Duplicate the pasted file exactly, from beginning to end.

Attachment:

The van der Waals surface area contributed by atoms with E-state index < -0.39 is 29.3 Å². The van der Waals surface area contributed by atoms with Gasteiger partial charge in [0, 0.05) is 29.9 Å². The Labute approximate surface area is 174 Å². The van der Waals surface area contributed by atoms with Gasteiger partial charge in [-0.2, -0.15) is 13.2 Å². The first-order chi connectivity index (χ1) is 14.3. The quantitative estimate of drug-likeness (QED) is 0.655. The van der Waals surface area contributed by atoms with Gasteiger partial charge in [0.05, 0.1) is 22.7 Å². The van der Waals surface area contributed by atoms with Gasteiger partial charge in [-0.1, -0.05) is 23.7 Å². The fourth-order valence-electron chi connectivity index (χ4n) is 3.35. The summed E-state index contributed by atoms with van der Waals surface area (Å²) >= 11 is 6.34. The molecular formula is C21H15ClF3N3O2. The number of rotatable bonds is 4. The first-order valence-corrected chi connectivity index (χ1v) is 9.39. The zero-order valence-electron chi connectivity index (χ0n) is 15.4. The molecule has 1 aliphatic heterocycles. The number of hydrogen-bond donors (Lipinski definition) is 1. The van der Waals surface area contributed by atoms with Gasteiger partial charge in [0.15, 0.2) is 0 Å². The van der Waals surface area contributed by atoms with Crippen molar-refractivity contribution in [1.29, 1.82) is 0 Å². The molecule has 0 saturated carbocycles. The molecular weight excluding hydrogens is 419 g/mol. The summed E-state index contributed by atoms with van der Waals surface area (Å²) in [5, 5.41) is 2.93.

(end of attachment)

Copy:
The van der Waals surface area contributed by atoms with E-state index < -0.39 is 29.3 Å². The van der Waals surface area contributed by atoms with Gasteiger partial charge in [0, 0.05) is 29.9 Å². The Labute approximate surface area is 174 Å². The van der Waals surface area contributed by atoms with Gasteiger partial charge in [-0.2, -0.15) is 13.2 Å². The first-order chi connectivity index (χ1) is 14.3. The quantitative estimate of drug-likeness (QED) is 0.655. The van der Waals surface area contributed by atoms with Gasteiger partial charge in [0.05, 0.1) is 22.7 Å². The van der Waals surface area contributed by atoms with Gasteiger partial charge in [-0.1, -0.05) is 23.7 Å². The fourth-order valence-electron chi connectivity index (χ4n) is 3.35. The summed E-state index contributed by atoms with van der Waals surface area (Å²) >= 11 is 6.34. The molecular formula is C21H15ClF3N3O2. The number of rotatable bonds is 4. The first-order valence-corrected chi connectivity index (χ1v) is 9.39. The zero-order valence-electron chi connectivity index (χ0n) is 15.4. The molecule has 1 aliphatic heterocycles. The number of hydrogen-bond donors (Lipinski definition) is 1. The van der Waals surface area contributed by atoms with Gasteiger partial charge in [0.15, 0.2) is 0 Å². The van der Waals surface area contributed by atoms with Crippen molar-refractivity contribution in [1.29, 1.82) is 0 Å². The molecule has 0 saturated carbocycles. The molecular weight excluding hydrogens is 419 g/mol. The summed E-state index contributed by atoms with van der Waals surface area (Å²) in [5, 5.41) is 2.93.